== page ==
While SFWM is efficient and useful in silicon waveguides, other less useful nonlinear phenomena also occur. Foremost among these is two-photon absorption (TPA), which increases the single-photon propagation loss both directly, via cross two-photon absorption (XTPA) where one single photon and one pump photon are absorbed together to excite an electron, and indirectly, by being absorbed by one of the free carriers generated in this way (FCA). These effects have been modelled and carefully observed in straight waveguide pair generation experiments [32]. The pair generation rate is no longer quadratic with the pump power, but scales as FormulaTeX Source\begin{equation} |\xi |^2 \overset{\text{TPA}}{\longrightarrow } \gamma ^2 A^2 \alpha _2^{-2} \log (1+\alpha _2 P L_\mathrm{eff}/A) \Theta ^2 \end{equation}where Formula$\alpha _2$ is the TPA coefficient. This leads to a saturation in the pair generation rate due to TPA. This model is used to describe measured data in Fig. 2(a).

Figure 2
Fig. 2. Sample measured pair generation data. (a) Measured pair generation rate in a 2.6 mm long spiral as a function of the injected pulsed pump power (blue dots). The data is fitted with a model including multi-pair emission and non-linear absorption. The two dotted curves represent incomplete models (both fitting well at low power) which accounts respectively for single-pair emission (red) and up to two-pair emission (green). The yellow curve show the predicted pair detection rate if TPA is not included in the model. (b) Pair generation rate in a silicon ring resonator as a function of the injected CW pump power in the absence (blue) and in the presence (red) of reverse bias to mitigate FCA [30].

Resonators improve several aspects of the photon-pair source. First, they typically have a much smaller footprint than straight- or spiralled-waveguide sources, allowing a higher integration density. Second, they enhance the brightness by increasing the circulating intensity of the resonant pump, thereby reducing the pump power required to achieve a given pair generation rate. Third, they affect the joint spectral emission of the photon pair, forcing the signal and idler to each have a spectrum centered on a resonant cavity mode. By adjusting the pump bandwidth, one can also ensure that pairs of emitted photons are spectrally separable (uncorrelated) [34], thus making the resonant source a good candidate for the heralding of single photons. This is supported by measurements of the joint spectral intensity of silicon ring sources [35], [36], and by measurements of the correlation function of pairs generated in silicon microdiscs [37] and in hydex and silicon nitride rings [38], [39].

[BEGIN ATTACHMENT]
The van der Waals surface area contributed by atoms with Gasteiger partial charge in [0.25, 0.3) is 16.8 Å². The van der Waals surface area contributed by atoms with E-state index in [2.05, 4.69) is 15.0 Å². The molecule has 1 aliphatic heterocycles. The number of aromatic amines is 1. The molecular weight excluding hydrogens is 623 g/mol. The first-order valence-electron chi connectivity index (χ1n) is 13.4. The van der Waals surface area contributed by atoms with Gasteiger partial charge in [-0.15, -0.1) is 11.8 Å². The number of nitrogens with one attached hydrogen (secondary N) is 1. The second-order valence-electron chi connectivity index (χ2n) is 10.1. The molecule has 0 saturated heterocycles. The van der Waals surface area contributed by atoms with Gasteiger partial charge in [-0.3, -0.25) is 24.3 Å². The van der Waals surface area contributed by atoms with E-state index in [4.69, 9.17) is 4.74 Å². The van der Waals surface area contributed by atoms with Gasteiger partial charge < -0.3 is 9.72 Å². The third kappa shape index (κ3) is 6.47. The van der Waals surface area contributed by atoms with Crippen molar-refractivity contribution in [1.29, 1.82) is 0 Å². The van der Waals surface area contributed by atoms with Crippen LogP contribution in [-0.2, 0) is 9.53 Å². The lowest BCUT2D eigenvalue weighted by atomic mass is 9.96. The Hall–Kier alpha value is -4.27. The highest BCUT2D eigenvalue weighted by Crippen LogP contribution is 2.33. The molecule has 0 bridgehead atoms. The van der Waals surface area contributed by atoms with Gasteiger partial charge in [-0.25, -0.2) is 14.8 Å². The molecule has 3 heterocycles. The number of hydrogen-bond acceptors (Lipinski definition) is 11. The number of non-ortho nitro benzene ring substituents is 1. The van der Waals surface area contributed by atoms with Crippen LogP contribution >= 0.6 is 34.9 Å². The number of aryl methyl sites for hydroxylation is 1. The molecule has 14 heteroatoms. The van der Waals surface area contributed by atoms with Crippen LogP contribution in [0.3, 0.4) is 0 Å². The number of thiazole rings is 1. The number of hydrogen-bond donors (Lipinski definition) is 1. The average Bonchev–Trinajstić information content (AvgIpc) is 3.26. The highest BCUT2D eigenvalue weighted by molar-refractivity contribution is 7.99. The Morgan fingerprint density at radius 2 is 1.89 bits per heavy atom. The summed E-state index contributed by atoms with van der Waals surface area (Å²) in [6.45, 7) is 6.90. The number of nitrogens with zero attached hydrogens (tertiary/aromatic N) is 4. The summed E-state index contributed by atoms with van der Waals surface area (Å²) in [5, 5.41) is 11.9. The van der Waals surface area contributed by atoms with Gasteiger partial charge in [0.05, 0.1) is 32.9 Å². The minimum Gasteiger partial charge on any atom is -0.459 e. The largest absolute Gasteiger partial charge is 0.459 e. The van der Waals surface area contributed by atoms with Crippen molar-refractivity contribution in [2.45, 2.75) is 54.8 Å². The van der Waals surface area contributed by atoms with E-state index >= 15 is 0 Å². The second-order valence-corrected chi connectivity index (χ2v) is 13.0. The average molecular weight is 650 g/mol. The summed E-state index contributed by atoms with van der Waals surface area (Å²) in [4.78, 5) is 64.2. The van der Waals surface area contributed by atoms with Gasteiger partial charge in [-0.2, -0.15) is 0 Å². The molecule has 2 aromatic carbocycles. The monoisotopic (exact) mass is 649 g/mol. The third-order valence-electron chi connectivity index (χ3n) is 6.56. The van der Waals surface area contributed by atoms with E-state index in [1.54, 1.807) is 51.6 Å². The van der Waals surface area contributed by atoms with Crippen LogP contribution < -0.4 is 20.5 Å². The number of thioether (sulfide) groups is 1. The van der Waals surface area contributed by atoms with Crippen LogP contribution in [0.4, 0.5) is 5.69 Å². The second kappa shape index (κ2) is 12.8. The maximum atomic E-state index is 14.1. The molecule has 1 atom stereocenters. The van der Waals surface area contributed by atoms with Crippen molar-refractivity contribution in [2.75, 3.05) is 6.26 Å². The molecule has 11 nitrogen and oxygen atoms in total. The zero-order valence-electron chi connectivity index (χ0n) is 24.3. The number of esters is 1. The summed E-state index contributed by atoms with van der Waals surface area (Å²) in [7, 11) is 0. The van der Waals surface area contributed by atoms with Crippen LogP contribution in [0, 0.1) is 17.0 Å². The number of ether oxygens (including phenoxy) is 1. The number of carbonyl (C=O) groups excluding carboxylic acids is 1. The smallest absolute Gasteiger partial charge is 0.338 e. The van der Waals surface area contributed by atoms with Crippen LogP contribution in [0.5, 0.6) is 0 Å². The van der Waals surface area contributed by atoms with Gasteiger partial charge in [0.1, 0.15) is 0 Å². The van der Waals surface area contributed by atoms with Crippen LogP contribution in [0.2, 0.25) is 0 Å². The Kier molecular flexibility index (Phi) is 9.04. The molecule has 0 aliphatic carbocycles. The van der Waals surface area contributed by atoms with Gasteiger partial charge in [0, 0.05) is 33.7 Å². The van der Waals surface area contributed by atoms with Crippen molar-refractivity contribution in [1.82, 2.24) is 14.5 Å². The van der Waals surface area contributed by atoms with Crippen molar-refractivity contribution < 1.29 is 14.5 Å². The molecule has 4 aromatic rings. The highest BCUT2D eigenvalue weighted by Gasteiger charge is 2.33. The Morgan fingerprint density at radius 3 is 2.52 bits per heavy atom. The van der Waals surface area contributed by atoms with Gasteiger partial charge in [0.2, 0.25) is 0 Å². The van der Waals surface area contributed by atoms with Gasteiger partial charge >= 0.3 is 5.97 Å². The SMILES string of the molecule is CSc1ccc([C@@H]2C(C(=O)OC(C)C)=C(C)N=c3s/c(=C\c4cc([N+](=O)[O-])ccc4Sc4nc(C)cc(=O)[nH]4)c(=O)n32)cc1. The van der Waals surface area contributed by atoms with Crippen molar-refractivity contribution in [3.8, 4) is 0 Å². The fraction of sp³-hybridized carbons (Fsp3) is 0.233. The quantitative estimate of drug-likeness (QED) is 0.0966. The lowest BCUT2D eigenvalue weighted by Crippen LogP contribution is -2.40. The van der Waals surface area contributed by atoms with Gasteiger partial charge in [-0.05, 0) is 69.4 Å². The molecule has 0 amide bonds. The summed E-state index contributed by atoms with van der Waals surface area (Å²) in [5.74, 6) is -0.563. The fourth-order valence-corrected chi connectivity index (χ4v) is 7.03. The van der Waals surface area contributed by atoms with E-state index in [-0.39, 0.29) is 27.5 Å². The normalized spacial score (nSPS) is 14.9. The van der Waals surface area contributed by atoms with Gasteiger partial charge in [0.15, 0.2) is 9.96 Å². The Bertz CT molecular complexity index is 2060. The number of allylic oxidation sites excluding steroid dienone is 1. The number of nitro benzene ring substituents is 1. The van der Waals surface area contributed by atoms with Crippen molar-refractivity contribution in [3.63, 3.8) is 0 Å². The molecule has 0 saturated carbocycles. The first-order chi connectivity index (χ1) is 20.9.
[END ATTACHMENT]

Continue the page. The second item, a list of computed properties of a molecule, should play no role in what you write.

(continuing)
In a resonator, the phase matching condition is naturally satisfied, as cavity resonances are evenly spaced in wavenumber. Energy conservation still applies, however, and a source cavity must be triply resonant: for the consumed pump, and for the generated signal and idler photons. This is typically the case for neighbouring resonances in silicon rings, for which the dispersion is roughly linear and so the cavity resonances are roughly evenly spaced in frequency as well as in wavenumber.2 On the other hand, operating silicon resonators requires extra care: both TPA and FCA have associated phase effects which can modify the cavity resonances as a function of the intra-cavity power. The exact impact of these phenomenon on the biphoton joint spectral amplitude, and its potential impact on the purity of a heralded single photon source is a topic of current research.

Photon-pair generation in a silicon nanowire was first reported by Sharping et al. in 2006 [40]. Since then, many SFWM experiments have been reported: in strip waveguides [40] [41] [42] [43], with control over polarization [44] (Fig. 4(d)), in a phase stable interferometer with [45] (Fig. 3) and without [46] (Fig. 4(e)) tunable elements. Multiple types of resonator-based sources have also been investigated: single-ring resonators [30], [35], [47] [48] [49] [50] [51] (Fig. 4(c)), including studies of the effect on reverse bias PIN junctions for mitigating FCA [30], [52] (Fig. 2(b)); ring resonators in a self-locking double-bus configuration [53] (Fig. 4(j)), in a quantum splitter configuration [54] (Fig. 4(i)), and in coupled-resonator optical waveguides (CROW) [36], [55] (Fig. 4(f)); high-Q microdiscs [37], [56] (Fig. 4(h)); photonic crystal waveguides [57], [58] (Fig. 4(a)), and coupled cavities [59], [60] (Fig. 4(b)); and in one-dimensional photonic crystal resonators [61] (Fig. 4(g)).

Figure 3
Fig. 3. (a) Bright beam is injected and split on the first MMI, then pumps simultaneously the top and bottom spiral arms of the MZI source, generating a pair in superposition of being on the bottom of top arm which interferes on the last MMI. By varying the MZI phase, the two-photon output state can be tailored to bunch in one output or split between two outputs. (b) Two-photon fringe obtained when monitoring the two-photon coincidences between two different outputs.
Figure 4
Fig. 4. Examples of structures used for the generation of photon pairs: (a) photonic crystal waveguide, (b) coupled photonic crystal cavities, (c) ring resonator, (d) waveguide with polarisation rotator, (e) two-path source with a 2D-grating combiner, (f) coupled ring resonator optical waveguide, (g) coupled one-dimensional photonic crystal resonators, (h) microdisc resonator, (i) bidirectionally, non-degenerately pumped all-pass ring, and (j) bidirectionally, non-degenerately pumped add-drop ring. See main text for references.

B. Passive Optics